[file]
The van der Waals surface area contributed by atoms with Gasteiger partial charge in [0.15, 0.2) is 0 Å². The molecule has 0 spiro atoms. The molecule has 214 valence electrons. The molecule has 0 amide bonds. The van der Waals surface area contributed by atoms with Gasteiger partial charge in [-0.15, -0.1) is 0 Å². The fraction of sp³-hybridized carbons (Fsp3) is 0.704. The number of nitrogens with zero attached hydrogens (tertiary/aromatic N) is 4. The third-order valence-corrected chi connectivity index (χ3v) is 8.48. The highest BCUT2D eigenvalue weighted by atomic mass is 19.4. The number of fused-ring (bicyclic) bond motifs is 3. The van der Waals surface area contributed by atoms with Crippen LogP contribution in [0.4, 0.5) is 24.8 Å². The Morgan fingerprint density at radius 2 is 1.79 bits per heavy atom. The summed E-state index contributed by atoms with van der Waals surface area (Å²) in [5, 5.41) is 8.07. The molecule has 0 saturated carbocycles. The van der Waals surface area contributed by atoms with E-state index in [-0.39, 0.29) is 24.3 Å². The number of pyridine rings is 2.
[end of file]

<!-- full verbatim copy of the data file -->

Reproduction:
The van der Waals surface area contributed by atoms with Gasteiger partial charge in [0.15, 0.2) is 0 Å². The molecule has 0 spiro atoms. The molecule has 214 valence electrons. The molecule has 0 amide bonds. The van der Waals surface area contributed by atoms with Gasteiger partial charge in [-0.15, -0.1) is 0 Å². The fraction of sp³-hybridized carbons (Fsp3) is 0.704. The number of nitrogens with zero attached hydrogens (tertiary/aromatic N) is 4. The third-order valence-corrected chi connectivity index (χ3v) is 8.48. The highest BCUT2D eigenvalue weighted by atomic mass is 19.4. The number of fused-ring (bicyclic) bond motifs is 3. The van der Waals surface area contributed by atoms with Crippen LogP contribution in [0.4, 0.5) is 24.8 Å². The Morgan fingerprint density at radius 2 is 1.79 bits per heavy atom. The summed E-state index contributed by atoms with van der Waals surface area (Å²) in [5, 5.41) is 8.07. The molecule has 0 saturated carbocycles. The van der Waals surface area contributed by atoms with E-state index in [-0.39, 0.29) is 24.3 Å². The number of pyridine rings is 2.